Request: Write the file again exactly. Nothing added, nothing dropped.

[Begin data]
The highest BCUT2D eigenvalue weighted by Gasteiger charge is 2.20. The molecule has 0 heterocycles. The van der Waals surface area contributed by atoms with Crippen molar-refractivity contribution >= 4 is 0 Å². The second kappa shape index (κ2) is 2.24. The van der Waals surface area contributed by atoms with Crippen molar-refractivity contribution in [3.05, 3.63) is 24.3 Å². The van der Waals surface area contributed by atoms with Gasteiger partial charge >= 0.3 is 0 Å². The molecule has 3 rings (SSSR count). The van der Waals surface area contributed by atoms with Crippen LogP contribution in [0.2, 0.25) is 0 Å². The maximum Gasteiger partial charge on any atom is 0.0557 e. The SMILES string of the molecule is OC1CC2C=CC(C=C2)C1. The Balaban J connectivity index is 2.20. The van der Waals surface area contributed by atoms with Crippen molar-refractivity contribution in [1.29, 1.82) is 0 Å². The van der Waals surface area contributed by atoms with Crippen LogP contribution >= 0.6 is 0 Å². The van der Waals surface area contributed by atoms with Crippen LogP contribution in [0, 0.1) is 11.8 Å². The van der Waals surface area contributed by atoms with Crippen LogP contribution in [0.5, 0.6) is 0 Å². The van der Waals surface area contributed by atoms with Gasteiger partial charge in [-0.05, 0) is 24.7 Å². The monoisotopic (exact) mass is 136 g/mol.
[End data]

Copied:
The highest BCUT2D eigenvalue weighted by Gasteiger charge is 2.20. The molecule has 0 heterocycles. The van der Waals surface area contributed by atoms with Crippen molar-refractivity contribution >= 4 is 0 Å². The second kappa shape index (κ2) is 2.24. The van der Waals surface area contributed by atoms with Crippen molar-refractivity contribution in [3.05, 3.63) is 24.3 Å². The van der Waals surface area contributed by atoms with Gasteiger partial charge >= 0.3 is 0 Å². The molecule has 3 rings (SSSR count). The van der Waals surface area contributed by atoms with Crippen LogP contribution in [0.2, 0.25) is 0 Å². The maximum Gasteiger partial charge on any atom is 0.0557 e. The SMILES string of the molecule is OC1CC2C=CC(C=C2)C1. The Balaban J connectivity index is 2.20. The van der Waals surface area contributed by atoms with Crippen molar-refractivity contribution in [1.29, 1.82) is 0 Å². The van der Waals surface area contributed by atoms with Crippen LogP contribution >= 0.6 is 0 Å². The van der Waals surface area contributed by atoms with Crippen LogP contribution in [0, 0.1) is 11.8 Å². The van der Waals surface area contributed by atoms with Crippen LogP contribution in [0.5, 0.6) is 0 Å². The van der Waals surface area contributed by atoms with Gasteiger partial charge in [-0.05, 0) is 24.7 Å². The monoisotopic (exact) mass is 136 g/mol.